By asset size, there are 249 bank holding companies between $1 billion and $2 billion, while there are 462 firms between $1 billion and $10 billion, the ICBA said, citing figures from S&P Global Market Intelligence.
Supporters of raising the threshold argue a higher asset level will allow bank holding companies to issue debt and further capitalize their subsidiary banks. Hatch said in a news release his bill helps small financial institutions “provide households and small businesses more quality-based loans that will invigorate our local communities.”
However, allowing a small bank to operate with more debt is also a way to finance acquisitions. The Obama administration and some congressional Democrats opposed legislative efforts in 2015 to raise the asset threshold to $5 billion on grounds that it would cause more harm than good to the community-banking sector.
“Setting the threshold at $1 billion makes it more likely that if a bank is acquired, it will be by an institution that has similar roots in the community,” Rep. Maxine Waters (D-Calif.), ranking member on the Financial Services Committee, said at the time. “I’m very concerned that a bank with a $5 billion footprint would not provide the same kind of personal service a smaller institution might, and I’m further concerned that raising the threshold could encourage aggressive growth at a firm that is more concerned with its bottom line.”
Congressional approval of raising the asset ceiling to $1 billion came a month after then Fed Governor Daniel Tarullo called on lawmakers for an increase. While many Republicans would support a new hike, another endorsement from banking regulators could help win over other lawmakers, such as middle-of-the-road Democrats, Cole said.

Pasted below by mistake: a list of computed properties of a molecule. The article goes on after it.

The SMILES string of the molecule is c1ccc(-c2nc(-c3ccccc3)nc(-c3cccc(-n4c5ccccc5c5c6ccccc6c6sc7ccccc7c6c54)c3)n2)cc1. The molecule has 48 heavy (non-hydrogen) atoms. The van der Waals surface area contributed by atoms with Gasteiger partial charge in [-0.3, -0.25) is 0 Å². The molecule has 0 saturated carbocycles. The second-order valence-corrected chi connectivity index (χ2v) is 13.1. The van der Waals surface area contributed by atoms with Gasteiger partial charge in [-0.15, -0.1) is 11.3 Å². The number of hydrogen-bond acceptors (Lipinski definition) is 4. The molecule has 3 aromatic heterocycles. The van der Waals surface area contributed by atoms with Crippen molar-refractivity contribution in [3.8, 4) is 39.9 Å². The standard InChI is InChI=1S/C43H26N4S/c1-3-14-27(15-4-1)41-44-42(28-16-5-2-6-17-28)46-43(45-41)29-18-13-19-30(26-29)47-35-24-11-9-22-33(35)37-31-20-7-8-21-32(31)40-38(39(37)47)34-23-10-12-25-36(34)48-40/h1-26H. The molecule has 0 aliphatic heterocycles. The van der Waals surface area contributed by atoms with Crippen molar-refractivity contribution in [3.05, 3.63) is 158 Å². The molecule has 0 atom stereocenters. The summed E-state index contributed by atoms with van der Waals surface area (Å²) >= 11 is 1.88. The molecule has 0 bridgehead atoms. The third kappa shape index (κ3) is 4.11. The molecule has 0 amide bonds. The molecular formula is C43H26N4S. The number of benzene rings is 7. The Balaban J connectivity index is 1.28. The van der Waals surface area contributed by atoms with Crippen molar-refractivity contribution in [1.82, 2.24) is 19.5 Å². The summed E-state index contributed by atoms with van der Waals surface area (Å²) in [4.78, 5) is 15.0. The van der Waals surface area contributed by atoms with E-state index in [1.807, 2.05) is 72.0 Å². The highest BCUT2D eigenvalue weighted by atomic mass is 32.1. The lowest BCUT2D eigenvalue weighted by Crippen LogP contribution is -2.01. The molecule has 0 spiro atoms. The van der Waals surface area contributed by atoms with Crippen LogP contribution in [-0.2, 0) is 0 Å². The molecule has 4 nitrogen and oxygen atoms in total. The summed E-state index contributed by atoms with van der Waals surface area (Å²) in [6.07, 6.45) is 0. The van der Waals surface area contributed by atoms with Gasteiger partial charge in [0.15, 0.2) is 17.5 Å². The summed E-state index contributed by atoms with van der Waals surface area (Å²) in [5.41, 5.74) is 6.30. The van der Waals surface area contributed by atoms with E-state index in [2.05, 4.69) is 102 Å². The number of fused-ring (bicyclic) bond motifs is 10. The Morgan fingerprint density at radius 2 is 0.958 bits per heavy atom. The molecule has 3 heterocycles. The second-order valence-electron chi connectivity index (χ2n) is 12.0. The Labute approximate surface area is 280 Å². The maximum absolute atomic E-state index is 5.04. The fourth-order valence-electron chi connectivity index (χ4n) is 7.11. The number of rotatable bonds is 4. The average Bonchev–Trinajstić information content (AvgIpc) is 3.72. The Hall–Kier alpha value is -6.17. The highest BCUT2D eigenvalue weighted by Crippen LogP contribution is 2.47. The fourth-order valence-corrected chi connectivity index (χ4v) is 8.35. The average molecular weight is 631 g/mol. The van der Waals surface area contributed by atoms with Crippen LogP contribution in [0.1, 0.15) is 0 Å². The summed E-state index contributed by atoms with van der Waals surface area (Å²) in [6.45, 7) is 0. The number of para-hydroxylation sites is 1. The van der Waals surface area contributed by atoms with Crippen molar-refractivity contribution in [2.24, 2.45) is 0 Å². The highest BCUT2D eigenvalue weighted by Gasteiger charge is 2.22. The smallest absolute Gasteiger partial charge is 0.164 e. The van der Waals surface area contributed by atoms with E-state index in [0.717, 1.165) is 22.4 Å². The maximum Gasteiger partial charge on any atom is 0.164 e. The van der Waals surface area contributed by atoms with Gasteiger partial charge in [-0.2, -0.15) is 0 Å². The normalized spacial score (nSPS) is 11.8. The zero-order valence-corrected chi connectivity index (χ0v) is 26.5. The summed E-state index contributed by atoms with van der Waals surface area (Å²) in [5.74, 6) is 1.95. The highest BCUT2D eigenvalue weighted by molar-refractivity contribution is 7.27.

“The thing that will be a challenge is whether you can get the regulators to support this or not,” Cole told Bloomberg BNA. “They supported it going from $500 million to $1 billion, and that helped it a lot. Whether regulators will support it this time, the current regulators, I’m not sure they would be willing to do that.
“But if Trump gets his nominees in place at the agencies, we might get a different viewpoint and we might get end up getting some of these agencies supporting it,” he added.
Mills said that it might be best if banking regulators, rather than Congress, had the final say on appropriate asset thresholds in the Fed policy statement.
“The fact that three years later we’re back talking about increasing it again shows how much legislation is a blunt instrument and that these thresholds probably don’t make the most sense being put into law,” he said. “The maximum amount of flexibility for regulators to adjust those thresholds, long term, probably makes the most sense.”
To contact the reporter on this story: Jeff Bater in Washington at email@example.com
To contact the editor responsible for this story: Michael Ferullo at MFerullo@bna.com